Methemoglobinemia is a potentially life threatening medical condition that occurs due to increased methemoglobin production or decreased elimination. Methemoglobin is a derivative of hemoglobin in which the normal ferrous (Fe2+) iron state is oxidized to the ferric (Fe3+) state. This oxidized hemoglobin is unable to bind oxygen, hence reducing he oxygen carrying capacity of blood. The clinically presentation is characterized by cyanosis, low pulse oximeter reading and normal arterial PO2. Topical use of benzocaine a local anesthetic widely used in endoscopic procedures is one of the incriminated causes of acquired methemoglobinemia.
We present two cases of patients (pts) who developed methemoglobinemia after benzocaine spray for a transoesophageal echocardiogram. One pt was 50 year old male and other 30 year old female. Both had a methacilline resistant Staphylococcus Aureus bacteremia secondary to septic arthritis, they under went a transesophageal echocardiogram to rule out endocarditis. Topical local anesthesia used was benzocaine 20%. About 10–15 min after local anesthesia they desaturated to the mid 80’s and they developed cynosis, they were intubated. On Blood gas analysis methemoglobin. was elevated 38.4% (male pt) and 18.9% (Female pt). They were given methylene blue at the dose of 2mg/kg intravenously over 10 minutes. Cyanosis corrected with in an hour. Methemoglobin level corrected to normal after 3 hours after administration of methylene blue. There were no adverse events with administration. The Glucose 6 Phosphate Dehydrogenase enzyme level was tested and was negative.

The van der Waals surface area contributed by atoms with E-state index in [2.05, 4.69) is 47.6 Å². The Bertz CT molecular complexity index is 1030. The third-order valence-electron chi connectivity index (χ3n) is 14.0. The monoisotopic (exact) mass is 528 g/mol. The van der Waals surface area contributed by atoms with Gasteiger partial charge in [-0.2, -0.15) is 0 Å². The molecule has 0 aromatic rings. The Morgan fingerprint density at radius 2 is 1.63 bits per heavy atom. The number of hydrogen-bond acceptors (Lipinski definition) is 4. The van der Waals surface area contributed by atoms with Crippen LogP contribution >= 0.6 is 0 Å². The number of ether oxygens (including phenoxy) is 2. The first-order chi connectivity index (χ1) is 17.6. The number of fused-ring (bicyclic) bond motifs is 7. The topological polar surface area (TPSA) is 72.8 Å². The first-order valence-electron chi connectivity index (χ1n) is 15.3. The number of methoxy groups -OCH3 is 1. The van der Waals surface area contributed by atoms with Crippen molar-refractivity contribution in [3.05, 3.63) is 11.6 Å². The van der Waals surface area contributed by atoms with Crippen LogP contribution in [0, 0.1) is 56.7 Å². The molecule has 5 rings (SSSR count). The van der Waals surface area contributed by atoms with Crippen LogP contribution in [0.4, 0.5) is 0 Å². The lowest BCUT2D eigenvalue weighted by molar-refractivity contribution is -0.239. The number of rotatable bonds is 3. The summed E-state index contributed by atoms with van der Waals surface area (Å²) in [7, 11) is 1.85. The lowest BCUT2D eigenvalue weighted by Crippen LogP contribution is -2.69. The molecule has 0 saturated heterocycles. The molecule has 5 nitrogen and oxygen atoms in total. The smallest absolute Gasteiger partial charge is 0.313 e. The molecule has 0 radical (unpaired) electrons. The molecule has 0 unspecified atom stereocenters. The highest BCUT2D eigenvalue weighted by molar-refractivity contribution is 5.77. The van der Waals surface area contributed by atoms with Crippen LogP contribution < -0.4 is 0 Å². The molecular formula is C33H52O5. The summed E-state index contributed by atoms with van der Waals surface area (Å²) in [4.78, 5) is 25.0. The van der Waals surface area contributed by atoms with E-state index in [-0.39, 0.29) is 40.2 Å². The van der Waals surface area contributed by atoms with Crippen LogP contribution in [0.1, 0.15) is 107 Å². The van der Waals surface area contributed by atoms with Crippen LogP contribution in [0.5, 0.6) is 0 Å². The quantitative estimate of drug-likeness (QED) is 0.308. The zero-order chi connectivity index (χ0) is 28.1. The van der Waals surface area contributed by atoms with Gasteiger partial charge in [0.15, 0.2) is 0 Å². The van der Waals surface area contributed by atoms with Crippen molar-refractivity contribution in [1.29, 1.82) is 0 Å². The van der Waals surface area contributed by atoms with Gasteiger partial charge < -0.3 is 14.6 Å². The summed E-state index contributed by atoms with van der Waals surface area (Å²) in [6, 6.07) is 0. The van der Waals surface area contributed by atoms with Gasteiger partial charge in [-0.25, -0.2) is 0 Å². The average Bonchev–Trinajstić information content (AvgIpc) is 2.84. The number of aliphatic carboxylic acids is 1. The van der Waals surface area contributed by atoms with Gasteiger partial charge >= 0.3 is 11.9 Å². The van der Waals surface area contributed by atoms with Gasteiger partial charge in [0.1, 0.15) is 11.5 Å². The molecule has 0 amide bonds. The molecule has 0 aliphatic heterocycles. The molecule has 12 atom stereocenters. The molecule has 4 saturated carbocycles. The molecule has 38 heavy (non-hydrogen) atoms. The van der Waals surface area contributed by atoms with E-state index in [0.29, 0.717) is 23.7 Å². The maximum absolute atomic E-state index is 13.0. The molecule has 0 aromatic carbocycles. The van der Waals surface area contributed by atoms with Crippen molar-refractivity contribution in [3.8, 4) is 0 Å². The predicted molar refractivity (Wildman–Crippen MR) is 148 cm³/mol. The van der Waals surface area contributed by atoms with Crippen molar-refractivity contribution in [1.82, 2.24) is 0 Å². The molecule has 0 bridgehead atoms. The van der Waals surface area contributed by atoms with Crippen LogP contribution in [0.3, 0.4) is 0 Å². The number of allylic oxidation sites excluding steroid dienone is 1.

In conclusion benzocaine induced methemoglobinemia should be considered in pts under going Transesophageal Echocardiogram when cyanosis develops that is unresponsive to oxygen. Diagnosis can be confirmed by arterial blood gas analysis. If identified early this potentially life threatening condition can be treated with methylene blue with minimal complications and good outcomes.
Disclosures: No relevant conflicts of interest to declare.